November 23

Honors World Literature November 28-December 2

Honors World Literature                      

 

Planning Your Week: November 28-December 2

Sun. 12/4—Membean practice due

 

Monday, November 28

LG: Understand political, geographical, and cultural features of Tibet that shape and influence its literary texts.

  1. Opener: IAN ponder and respond: What do you know about the Himalaya and Tibet? Brainstorm questions for research about this region and people.
  2. Student-Led Work Session—
    • Use ipads and research materials to explore the geographical, political, and cultural features of the Himalayas and Tibet (https://www.lonelyplanet.com/nepal)
    • Fill in maps and discuss the Chinese occupation; analyze the flags and symbols associated with China & Tibet.
    • Choose your topic: create your own flag, plan a trip to the Himalayas, or research the Yeti.
  3. Closer-Read the excerpt from Siddhartha and brainstorm teachings that can help the suffering of mankind (both little problems and major events like death).

Tuesday, November 29

LG: Understand religious features of Tibet that shape and influence its literary texts.

  1. Opener: IAN ponder and respond: The Buddha’s teachings say that attachment is the cause of our suffering, because nothing lasts; everything (including us) is impermanent. Things change, fall apart, dissolve, decay; people change, grow old, and die. We all know the suffering of loss, or the bittersweet of good times coming to an end. But is it possible to enjoy something for the moment that it is there and not wish for more? Have you ever enjoyed something, and when it was over you were satisfied to let it go? Conversely, have you ever got what you really wanted, and then not actually enjoyed it as much as you thought you would?
  2. Student-Led Work Session—
    • List the steps a physician takes when a patient comes seeking help; read the Four Noble Truths and connect to the steps a physician takes.
    • Examine the 8-Fold Path and brainstorm dos and don’ts for each.
  3. Closer-Review the excerpt from Siddhartha and identify what motivated him on his quest, what he wanted to avoid, and what he wanted to achieve.

Wednesday, November 30

LG: Analyze cultural elements depicted in film, focusing on what is emphasized in this account.

  1. Opener: IAN ponder and respond: Imagine you started following the 8-Fold Path of Buddhism. How would it change your daily life?
  2. View The Cup. Take note of examples of Western and/or modern life.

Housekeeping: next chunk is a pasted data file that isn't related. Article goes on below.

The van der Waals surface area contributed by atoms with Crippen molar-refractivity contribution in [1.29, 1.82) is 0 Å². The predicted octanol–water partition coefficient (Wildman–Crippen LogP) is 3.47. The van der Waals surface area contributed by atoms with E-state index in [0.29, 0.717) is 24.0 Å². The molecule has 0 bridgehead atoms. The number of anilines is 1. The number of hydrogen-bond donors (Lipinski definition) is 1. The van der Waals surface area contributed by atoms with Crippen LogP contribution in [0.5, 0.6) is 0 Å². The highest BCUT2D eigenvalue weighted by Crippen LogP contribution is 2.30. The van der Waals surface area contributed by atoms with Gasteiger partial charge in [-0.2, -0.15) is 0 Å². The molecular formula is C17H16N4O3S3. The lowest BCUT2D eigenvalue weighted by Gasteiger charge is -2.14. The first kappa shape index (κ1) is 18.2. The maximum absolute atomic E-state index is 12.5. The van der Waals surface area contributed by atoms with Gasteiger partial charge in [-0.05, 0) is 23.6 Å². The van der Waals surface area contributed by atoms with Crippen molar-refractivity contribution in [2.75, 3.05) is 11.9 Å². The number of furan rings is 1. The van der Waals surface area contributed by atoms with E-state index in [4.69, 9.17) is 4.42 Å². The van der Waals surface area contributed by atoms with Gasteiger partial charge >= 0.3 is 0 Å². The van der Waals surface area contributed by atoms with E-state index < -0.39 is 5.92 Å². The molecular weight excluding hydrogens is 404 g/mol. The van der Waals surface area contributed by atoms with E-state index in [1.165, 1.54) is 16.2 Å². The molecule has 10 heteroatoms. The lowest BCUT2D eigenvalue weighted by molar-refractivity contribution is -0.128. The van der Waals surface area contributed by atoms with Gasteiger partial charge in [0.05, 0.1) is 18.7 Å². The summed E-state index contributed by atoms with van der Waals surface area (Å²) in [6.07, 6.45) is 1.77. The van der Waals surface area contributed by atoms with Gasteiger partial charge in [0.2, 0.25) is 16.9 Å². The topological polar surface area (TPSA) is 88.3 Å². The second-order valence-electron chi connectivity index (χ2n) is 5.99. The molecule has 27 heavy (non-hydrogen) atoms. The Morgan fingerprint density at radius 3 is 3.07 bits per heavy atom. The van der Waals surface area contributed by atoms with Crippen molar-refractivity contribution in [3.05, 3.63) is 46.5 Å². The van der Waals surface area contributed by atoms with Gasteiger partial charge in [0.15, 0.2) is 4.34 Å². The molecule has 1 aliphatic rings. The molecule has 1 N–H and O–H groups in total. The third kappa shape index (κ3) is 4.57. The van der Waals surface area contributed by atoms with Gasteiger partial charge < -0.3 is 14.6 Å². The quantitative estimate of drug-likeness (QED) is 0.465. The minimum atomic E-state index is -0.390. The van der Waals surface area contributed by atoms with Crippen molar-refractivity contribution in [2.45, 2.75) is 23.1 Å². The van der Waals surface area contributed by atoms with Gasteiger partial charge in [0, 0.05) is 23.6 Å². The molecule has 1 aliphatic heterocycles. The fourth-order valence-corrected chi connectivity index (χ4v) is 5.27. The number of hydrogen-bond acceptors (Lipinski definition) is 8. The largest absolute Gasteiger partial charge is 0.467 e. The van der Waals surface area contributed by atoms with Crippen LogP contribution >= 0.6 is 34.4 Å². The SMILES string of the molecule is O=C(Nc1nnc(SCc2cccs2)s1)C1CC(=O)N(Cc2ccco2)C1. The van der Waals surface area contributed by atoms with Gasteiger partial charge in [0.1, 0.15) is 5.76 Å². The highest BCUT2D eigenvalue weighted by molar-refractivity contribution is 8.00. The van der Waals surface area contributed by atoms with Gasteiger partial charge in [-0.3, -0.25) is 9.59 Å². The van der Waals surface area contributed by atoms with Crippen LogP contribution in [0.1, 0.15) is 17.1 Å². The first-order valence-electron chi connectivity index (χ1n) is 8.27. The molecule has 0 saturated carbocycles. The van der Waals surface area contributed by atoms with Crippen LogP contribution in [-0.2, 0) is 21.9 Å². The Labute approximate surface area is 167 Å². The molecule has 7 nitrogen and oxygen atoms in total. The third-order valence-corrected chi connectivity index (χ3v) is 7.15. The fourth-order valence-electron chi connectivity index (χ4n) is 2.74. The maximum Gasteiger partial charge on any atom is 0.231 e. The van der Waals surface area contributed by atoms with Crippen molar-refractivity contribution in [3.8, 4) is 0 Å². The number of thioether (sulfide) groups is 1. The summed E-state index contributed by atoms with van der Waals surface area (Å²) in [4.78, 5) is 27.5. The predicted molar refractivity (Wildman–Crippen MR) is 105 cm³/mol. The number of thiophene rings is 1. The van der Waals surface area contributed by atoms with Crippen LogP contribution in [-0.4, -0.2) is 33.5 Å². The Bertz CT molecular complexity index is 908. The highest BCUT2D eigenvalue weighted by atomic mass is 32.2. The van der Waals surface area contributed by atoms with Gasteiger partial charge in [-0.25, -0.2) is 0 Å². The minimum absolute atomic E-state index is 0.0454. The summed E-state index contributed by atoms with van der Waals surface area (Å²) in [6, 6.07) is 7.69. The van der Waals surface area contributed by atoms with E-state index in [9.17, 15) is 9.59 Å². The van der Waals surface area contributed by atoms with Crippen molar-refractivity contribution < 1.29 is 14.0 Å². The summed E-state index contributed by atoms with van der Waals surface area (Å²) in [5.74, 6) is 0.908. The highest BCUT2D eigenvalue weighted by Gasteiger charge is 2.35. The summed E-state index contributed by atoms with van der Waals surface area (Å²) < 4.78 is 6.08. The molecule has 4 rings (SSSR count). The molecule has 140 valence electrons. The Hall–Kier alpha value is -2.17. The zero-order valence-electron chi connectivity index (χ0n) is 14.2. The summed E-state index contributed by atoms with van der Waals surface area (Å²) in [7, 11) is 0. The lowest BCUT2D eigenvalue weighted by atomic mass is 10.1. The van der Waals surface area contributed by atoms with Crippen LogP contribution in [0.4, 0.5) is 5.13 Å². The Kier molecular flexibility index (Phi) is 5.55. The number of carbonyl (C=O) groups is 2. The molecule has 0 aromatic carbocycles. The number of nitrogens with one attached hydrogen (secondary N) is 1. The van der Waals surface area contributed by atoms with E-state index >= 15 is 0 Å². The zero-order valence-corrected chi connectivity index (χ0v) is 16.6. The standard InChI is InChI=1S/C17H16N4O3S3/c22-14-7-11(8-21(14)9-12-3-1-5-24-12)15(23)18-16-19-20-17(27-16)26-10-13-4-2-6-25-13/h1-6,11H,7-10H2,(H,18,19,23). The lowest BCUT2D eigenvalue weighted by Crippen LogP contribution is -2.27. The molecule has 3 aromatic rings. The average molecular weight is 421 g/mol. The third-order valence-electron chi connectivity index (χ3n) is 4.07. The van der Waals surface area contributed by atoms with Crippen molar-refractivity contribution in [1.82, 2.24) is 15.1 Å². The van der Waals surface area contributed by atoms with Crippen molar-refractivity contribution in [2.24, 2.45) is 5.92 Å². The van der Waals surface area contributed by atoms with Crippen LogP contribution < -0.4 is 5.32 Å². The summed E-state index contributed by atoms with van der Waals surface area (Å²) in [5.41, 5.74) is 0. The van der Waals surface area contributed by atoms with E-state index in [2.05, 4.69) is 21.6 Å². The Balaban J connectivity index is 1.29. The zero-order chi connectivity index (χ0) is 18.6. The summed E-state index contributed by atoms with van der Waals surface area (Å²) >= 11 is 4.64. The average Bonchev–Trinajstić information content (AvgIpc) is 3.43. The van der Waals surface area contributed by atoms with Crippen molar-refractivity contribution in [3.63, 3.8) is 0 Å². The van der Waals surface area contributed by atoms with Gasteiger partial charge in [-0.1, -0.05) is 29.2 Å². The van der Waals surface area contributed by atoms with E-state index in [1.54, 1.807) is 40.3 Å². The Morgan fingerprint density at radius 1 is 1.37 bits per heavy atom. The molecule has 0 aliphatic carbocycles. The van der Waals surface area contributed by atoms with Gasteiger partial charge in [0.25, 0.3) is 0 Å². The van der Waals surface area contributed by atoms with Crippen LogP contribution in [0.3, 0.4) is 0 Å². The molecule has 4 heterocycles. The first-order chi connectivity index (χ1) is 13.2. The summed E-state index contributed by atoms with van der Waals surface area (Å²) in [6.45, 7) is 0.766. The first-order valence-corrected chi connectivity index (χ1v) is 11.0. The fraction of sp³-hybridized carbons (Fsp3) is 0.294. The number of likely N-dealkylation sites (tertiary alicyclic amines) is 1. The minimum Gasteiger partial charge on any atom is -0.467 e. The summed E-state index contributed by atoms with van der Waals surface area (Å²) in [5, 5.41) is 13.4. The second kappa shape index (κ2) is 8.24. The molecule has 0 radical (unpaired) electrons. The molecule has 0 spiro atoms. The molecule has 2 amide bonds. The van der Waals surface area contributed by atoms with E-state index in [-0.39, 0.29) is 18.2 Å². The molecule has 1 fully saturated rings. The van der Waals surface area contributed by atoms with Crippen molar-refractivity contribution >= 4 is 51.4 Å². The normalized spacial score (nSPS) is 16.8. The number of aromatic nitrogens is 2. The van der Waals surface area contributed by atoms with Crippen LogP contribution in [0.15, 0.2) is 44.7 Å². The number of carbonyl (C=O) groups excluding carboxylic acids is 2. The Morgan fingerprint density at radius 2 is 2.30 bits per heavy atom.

3. Closer: Discuss your immediate reactions to the film.

Thursday, December 1

LG: Analyze cultural elements depicted in film, focusing on what is emphasized in this account.

  1. Opener—Review the basic plot diagram and brainstorm plot events from The Cup.
  2. Student work session:
    • Create event strips for major plot events; sequence them and group exposition, rising action, climax, falling action/denouement, and resolution/conclusion, adjusting the diagram to fit the story.
    • Fill in graphic organizer for character actions and motivations; revisit the Four Noble Truths and analyze their motivations according to Buddhist principles.
  3. Closer—Identify thematic topics for The Cup and write a theme statement; Read the Frontline interview with Adam Yauch of the Beastie Boys; respond based on your thematic connections to The Cup and your understanding of the culture and religion of Tibet.

Friday, December 2

LG: Analyze cultural elements depicted in film, focusing on what is emphasized in this account and comparing with informational texts on similar topics.

  1. Opener—Play the greeting game then respond in your IAN: How did you feel when greeted by other groups? How did people from other groups react to your greeting? How does misunderstanding a person’s culture affect your reaction to them?
  2. Brainstorm a mind map/web for what comprises culture; review the cultural elements from The Cup.
  3. Student work session:
    • Complete the refugee handout “Packing to Go.”
    • Generate questions and research refugee populations in the world today.
    • Read/analyze the Dalai Lama’s speech to the United Nations World Conference on Human Rights.
  4. Closer—Review your AP prompt essay and score from the Margaret Thatcher prompt; reflect on how you would approach the Dalai Lama’s speech if it were a prompt (consider the cultural context you now have as well as the rhetorical approaches in the speech itself).


Posted November 23, 2016 by Rachael Sanford in category Honors World Literature

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